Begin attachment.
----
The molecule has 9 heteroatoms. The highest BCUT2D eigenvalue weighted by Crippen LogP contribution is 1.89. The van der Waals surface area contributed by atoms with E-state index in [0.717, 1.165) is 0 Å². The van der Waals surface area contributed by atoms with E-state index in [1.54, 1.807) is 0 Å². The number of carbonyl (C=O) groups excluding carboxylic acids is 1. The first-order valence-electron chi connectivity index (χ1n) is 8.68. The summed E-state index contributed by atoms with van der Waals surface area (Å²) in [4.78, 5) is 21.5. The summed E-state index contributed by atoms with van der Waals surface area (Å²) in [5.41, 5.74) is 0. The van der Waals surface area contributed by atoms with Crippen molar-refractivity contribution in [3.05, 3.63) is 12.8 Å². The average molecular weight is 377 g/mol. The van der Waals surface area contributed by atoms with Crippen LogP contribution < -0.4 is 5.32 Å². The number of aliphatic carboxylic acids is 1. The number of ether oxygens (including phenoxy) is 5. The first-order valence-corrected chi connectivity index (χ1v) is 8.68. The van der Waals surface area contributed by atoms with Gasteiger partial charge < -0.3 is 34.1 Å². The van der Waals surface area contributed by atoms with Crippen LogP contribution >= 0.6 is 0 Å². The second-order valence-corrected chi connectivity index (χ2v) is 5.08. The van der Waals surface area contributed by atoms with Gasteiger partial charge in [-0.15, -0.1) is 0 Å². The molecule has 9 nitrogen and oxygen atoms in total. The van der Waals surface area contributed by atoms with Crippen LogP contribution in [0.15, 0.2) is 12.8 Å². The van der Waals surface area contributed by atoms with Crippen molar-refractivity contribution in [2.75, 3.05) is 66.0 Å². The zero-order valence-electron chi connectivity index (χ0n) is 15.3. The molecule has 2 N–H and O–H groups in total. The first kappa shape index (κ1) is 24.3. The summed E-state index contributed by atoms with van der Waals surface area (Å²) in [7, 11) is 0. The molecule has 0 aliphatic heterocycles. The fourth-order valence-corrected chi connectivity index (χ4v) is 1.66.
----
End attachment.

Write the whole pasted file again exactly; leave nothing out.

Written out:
The molecule has 9 heteroatoms. The highest BCUT2D eigenvalue weighted by Crippen LogP contribution is 1.89. The van der Waals surface area contributed by atoms with E-state index in [0.717, 1.165) is 0 Å². The van der Waals surface area contributed by atoms with E-state index in [1.54, 1.807) is 0 Å². The number of carbonyl (C=O) groups excluding carboxylic acids is 1. The first-order valence-electron chi connectivity index (χ1n) is 8.68. The summed E-state index contributed by atoms with van der Waals surface area (Å²) in [4.78, 5) is 21.5. The summed E-state index contributed by atoms with van der Waals surface area (Å²) in [5.41, 5.74) is 0. The van der Waals surface area contributed by atoms with Crippen molar-refractivity contribution in [3.05, 3.63) is 12.8 Å². The average molecular weight is 377 g/mol. The van der Waals surface area contributed by atoms with Crippen LogP contribution < -0.4 is 5.32 Å². The number of aliphatic carboxylic acids is 1. The number of ether oxygens (including phenoxy) is 5. The first-order valence-corrected chi connectivity index (χ1v) is 8.68. The van der Waals surface area contributed by atoms with Gasteiger partial charge < -0.3 is 34.1 Å². The van der Waals surface area contributed by atoms with Crippen LogP contribution >= 0.6 is 0 Å². The second-order valence-corrected chi connectivity index (χ2v) is 5.08. The van der Waals surface area contributed by atoms with Gasteiger partial charge in [-0.15, -0.1) is 0 Å². The molecule has 9 nitrogen and oxygen atoms in total. The van der Waals surface area contributed by atoms with Crippen LogP contribution in [0.15, 0.2) is 12.8 Å². The van der Waals surface area contributed by atoms with Crippen molar-refractivity contribution in [2.75, 3.05) is 66.0 Å². The zero-order valence-electron chi connectivity index (χ0n) is 15.3. The molecule has 2 N–H and O–H groups in total. The first kappa shape index (κ1) is 24.3. The summed E-state index contributed by atoms with van der Waals surface area (Å²) in [7, 11) is 0. The molecule has 0 aliphatic heterocycles. The fourth-order valence-corrected chi connectivity index (χ4v) is 1.66.